BP Returns to Profit in Third Quarter with Strong Operating Performance
BP announced today that a strong operating performance across the group helped it return to profit in the third quarter of 2010 despite an additional pre-tax charge of $7.7 billion in respect of the Gulf of Mexico spill.
Headline replacement cost profit for the third quarter was $1.8 billion, compared with a loss of $17.0 billion in the previous quarter and a profit of $5.0 billion in the third quarter of 2009.
On an underlying basis, after adjusting for non-operating items, third-quarter replacement cost profit was $5.5 billion, an increase of 18 per cent on the year-ago quarter.
“These results demonstrate that BP is well on track for recovery after the tragic accident on the Deepwater Horizon drilling rig and subsequent oil spill,” commented group chief executive Bob Dudley. “We have made good progress during the quarter. This strong operating performance shows the determination of everyone at BP to move the company forward and rebuild confidence after the terrible events of the past six months. “We have also begun to make important changes in the way we operate across the Group – including creating a powerful Safety and Operational Risk function and restructuring the upstream segment – to ensure that safety and risk management are embedded as the absolute priority for every operation, for every person, throughout BP.”
The company said its Exploration & Production segment, now being restructured into separate functional Exploration, Development and Production divisions, recorded lower production volumes as a result of normal seasonal turnaround activities and as a consequence of the Gulf of Mexico oil spill. But its financial result was stronger than in both the previous quarter and a year ago, thanks to the improved price environment and lower depreciation. Refining & Marketing recorded another good quarter, with refining availability remaining high and petrochemicals maintaining high production and utilisation rates. The US downstream business was profitable for the second successive quarter.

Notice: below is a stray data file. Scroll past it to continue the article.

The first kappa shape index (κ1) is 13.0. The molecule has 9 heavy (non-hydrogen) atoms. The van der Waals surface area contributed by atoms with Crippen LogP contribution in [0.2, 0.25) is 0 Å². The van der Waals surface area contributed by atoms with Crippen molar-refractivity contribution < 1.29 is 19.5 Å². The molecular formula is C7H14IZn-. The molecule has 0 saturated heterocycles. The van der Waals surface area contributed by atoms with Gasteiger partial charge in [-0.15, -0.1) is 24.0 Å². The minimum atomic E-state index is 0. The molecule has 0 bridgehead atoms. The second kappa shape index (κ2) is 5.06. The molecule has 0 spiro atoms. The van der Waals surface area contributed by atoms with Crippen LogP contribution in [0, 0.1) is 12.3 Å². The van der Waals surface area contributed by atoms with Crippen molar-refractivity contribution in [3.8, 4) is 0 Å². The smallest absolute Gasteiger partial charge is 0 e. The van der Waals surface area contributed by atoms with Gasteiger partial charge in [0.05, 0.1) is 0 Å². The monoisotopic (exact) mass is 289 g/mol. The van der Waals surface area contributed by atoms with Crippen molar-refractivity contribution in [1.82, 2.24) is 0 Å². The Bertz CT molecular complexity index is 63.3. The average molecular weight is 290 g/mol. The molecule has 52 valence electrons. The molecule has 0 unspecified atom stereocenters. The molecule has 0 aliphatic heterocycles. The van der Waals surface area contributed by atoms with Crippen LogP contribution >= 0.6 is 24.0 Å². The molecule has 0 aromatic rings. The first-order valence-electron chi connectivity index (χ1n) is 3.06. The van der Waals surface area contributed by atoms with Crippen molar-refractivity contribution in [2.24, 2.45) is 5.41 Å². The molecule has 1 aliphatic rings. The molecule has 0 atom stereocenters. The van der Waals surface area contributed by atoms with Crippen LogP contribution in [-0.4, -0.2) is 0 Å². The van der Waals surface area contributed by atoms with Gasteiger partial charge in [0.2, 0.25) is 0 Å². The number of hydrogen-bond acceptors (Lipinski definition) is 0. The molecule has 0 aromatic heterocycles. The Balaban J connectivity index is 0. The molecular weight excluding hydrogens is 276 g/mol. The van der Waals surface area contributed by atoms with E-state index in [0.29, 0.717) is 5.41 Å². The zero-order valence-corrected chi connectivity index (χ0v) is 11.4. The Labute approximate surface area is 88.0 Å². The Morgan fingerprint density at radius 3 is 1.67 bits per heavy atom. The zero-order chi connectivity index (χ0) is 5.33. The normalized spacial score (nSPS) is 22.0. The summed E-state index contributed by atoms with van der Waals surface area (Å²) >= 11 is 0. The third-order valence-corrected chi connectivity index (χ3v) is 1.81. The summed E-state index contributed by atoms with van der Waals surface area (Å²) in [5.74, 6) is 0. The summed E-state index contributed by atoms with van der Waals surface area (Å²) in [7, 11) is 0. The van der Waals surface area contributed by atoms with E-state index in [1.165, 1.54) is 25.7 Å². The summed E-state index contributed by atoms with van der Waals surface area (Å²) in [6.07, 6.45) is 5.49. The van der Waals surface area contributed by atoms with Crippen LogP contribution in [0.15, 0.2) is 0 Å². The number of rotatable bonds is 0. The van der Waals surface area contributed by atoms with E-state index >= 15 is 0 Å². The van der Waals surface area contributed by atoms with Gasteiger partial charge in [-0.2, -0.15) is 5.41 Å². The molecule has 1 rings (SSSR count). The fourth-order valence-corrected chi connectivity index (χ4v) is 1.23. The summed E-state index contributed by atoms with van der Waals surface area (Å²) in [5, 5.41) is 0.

The additional pre-tax charge of $7.7 billion for the Gulf of Mexico spill followed a charge of $32.2 billion in the second quarter and was due principally to higher spill response costs. This reflected a delay in completing the relief well that finally sealed the Macondo well in September, additional mandated costs for decontaminating and demobilising vessels involved in the response, claims centre administration costs and additional legal costs.
BP said the total charge of $39.9 billion for the incident to the end of the third quarter represented its current best estimate of those costs that can be reliably measured at this time. The company said its previously-announced divestment programme was making good progress, with sales agreements in place totalling around $14 billion compared with a target of $25 to $30 billion by the end of 2011. Cash held at the end of the third quarter was nearly $13 billion.
The company described its improving financial condition and the strength of disposal proceeds as “encouraging” and reaffirmed the Board’s intention to review future dividends with the full-year results in early 2011.